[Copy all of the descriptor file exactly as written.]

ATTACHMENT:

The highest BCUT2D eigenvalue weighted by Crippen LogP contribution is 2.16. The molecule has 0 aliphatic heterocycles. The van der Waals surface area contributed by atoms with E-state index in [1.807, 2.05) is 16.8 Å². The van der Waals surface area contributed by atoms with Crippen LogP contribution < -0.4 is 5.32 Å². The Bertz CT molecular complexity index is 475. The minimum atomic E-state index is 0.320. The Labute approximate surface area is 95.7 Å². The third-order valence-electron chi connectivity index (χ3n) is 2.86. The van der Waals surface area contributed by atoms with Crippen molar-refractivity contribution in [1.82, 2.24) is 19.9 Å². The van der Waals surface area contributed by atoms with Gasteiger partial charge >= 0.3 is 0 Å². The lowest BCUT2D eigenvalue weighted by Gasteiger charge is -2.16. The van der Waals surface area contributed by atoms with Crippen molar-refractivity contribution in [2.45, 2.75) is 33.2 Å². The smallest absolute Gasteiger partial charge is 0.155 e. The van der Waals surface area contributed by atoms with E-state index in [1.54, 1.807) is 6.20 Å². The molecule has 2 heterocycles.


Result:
The highest BCUT2D eigenvalue weighted by Crippen LogP contribution is 2.16. The molecule has 0 aliphatic heterocycles. The van der Waals surface area contributed by atoms with E-state index in [1.807, 2.05) is 16.8 Å². The van der Waals surface area contributed by atoms with Crippen LogP contribution < -0.4 is 5.32 Å². The Bertz CT molecular complexity index is 475. The minimum atomic E-state index is 0.320. The Labute approximate surface area is 95.7 Å². The third-order valence-electron chi connectivity index (χ3n) is 2.86. The van der Waals surface area contributed by atoms with Crippen molar-refractivity contribution in [1.82, 2.24) is 19.9 Å². The van der Waals surface area contributed by atoms with Gasteiger partial charge >= 0.3 is 0 Å². The lowest BCUT2D eigenvalue weighted by Gasteiger charge is -2.16. The van der Waals surface area contributed by atoms with Crippen molar-refractivity contribution in [2.45, 2.75) is 33.2 Å². The smallest absolute Gasteiger partial charge is 0.155 e. The van der Waals surface area contributed by atoms with E-state index in [1.54, 1.807) is 6.20 Å². The molecule has 2 heterocycles.